The trailing impacts of premium and loss trends on the books of property/casualty reinsurers makes the 2022 outlook for reinsurers rosier than the profit outlook for primary insurers, a Fitch Rating analyst said.
Longer term, a prolonged period of inflation in which the CPI (consumer price index) is well above analysts’ expectations for a period of two years or more could put some reinsurer credit ratings in jeopardy, Fitch said separately in a written report published later in the day.
During a webinar summarizing Fitch’s insurance outlooks published late last year, James Auden, managing director for North American non-life insurance ratings, compared the improving earnings pictures for both sectors, noting that the P/C insurance sector has garnered a “neutral outlook” from Fitch compared to an “improving outlook” for reinsurers.
Explaining the distinction, Auden said, “We believe reinsurance is lagged in terms of performance and the pricing cycle.” So, even though reinsurers were hit hard by pandemic-related losses and recent catastrophes—”maybe more than primary markets”—Auden said that Fitch thinks there is “a bit more momentum in pricing there and a bit more potential for improvement in performance in 2022” in the reinsurance sector.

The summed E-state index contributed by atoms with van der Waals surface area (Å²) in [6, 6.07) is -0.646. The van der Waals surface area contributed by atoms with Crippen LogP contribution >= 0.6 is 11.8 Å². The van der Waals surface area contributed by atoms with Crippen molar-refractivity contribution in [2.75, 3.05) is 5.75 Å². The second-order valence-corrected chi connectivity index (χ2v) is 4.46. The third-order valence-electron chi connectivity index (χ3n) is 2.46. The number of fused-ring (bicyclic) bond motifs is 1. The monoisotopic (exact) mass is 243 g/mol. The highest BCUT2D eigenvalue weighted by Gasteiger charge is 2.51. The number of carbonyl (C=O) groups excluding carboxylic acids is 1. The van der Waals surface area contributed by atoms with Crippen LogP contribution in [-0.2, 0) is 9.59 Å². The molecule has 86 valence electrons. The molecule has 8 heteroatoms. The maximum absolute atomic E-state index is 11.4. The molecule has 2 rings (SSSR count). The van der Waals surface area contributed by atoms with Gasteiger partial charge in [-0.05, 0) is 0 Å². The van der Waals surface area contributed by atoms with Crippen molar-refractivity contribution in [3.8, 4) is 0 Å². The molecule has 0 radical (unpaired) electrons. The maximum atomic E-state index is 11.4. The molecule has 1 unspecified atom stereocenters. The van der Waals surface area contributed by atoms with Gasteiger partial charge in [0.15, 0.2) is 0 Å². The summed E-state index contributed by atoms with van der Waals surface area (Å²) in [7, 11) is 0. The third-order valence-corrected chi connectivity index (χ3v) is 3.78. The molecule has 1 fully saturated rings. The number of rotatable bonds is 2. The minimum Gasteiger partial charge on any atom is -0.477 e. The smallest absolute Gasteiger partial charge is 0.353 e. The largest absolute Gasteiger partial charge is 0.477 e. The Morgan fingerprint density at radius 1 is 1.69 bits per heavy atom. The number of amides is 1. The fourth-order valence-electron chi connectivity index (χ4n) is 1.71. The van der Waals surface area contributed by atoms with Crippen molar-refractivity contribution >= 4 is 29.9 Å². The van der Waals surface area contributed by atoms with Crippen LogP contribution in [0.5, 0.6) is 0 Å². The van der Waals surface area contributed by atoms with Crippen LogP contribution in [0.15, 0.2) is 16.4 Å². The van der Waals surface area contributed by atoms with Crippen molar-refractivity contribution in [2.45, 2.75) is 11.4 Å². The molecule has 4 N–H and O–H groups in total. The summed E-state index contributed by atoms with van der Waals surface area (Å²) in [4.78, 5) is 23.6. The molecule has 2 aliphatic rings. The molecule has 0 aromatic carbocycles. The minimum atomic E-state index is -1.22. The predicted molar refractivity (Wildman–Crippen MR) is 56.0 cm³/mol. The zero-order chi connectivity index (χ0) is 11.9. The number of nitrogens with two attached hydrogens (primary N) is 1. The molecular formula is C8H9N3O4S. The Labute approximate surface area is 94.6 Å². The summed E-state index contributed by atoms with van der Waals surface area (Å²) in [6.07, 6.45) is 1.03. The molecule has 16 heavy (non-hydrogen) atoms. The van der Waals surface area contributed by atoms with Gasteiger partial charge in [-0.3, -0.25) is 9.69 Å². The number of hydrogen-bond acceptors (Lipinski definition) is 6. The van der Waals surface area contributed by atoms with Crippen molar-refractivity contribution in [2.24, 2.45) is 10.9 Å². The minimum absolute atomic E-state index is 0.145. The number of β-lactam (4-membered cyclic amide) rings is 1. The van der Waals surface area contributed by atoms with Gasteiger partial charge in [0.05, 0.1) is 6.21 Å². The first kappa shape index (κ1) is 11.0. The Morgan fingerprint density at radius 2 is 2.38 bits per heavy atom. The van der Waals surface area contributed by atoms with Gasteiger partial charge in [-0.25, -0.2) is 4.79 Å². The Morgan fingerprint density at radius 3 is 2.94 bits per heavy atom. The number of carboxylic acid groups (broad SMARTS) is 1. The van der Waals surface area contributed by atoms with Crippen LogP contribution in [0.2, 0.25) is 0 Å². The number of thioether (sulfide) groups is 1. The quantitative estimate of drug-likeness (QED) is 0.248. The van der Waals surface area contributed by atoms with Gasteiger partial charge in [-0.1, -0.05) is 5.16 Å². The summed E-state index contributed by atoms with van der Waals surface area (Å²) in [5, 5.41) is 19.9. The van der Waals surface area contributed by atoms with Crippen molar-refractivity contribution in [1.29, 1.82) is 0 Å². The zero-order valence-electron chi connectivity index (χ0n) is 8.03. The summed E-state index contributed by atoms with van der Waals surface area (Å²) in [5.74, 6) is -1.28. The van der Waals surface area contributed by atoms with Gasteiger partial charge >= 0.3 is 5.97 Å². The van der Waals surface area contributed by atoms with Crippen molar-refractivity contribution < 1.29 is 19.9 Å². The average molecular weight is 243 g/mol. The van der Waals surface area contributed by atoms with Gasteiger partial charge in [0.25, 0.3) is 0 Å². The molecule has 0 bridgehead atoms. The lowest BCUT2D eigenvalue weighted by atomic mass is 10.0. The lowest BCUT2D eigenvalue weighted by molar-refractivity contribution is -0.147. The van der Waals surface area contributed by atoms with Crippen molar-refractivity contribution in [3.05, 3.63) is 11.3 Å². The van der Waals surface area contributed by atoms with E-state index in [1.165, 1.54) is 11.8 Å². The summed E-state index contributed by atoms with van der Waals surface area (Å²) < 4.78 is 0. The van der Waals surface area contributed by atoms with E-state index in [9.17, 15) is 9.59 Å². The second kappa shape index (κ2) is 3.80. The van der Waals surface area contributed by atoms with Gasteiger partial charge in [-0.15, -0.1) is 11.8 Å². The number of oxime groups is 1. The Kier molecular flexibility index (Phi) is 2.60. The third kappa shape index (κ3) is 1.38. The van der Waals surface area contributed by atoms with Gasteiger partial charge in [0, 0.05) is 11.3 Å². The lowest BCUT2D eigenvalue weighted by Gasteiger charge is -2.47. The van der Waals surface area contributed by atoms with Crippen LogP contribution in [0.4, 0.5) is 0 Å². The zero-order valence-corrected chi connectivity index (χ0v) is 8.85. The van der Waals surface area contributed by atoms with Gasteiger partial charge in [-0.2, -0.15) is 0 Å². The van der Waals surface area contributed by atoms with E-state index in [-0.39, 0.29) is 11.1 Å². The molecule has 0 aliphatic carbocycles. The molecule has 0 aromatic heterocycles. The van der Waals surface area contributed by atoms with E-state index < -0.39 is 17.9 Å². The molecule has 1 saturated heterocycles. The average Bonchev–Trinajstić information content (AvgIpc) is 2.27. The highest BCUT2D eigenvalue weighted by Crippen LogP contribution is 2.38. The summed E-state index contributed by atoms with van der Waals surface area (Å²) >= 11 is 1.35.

Before Auden gave a rundown of the P/C insurance and reinsurance outlooks, Julie Burke, head of North American Insurance Ratings, and Auden started the webinar noting a change in the language of the outlooks the rating firm is publishing for 2022. Instead of words like “positive,” “negative” and “stable,” the 2022 sector outlooks are either “improving,” “neutral” or “deteriorating. And the sector outlook is a general forward-looking assessment of the underlying business conditions for the sector on a one-to- two year horizon. It is assessed relative to 2021 conditions.”
“It’s no longer a rating outlook. It’s more of a true sector, fundamental outlook,” she said.
Primary Insurance ‘Neutral’
“It was a bit of a close call, but we are neutral” for primary insurance, Auden said, explaining factors that favored an improving outlook for U.S. P/C insurers instead included a Fitch forecast of a 97 or better combined ratio in 2022, compared to an estimated 99 for 2021, and continued favorable pricing in commercial lines. On the other hand, earnings improvement could be tempered by possible action by the U.S. Federal Reserve to increase interest rates, a move that would likely impede the continuation of “three great years of investment performance” for insurers, he said. And on the insurance side, catastrophe losses—”always the largest source of volatility in results”—as well as the impact of economic inflation, which “had a big effect on short-tail lines” in 2021, could impact longer-tailed lines as well if they continue, he said.
Auden said the end of the pandemic is also a factor that will impact P/C insurance losses, with a return to normal levels of economic activity leading to potentially higher claims frequency issues in many lines. With courts reopening, litigation activity will likely revert to normal levels, he said, explaining that this means more activity than experienced in 2021.
Longer-Term Reinsurance Credit Outlook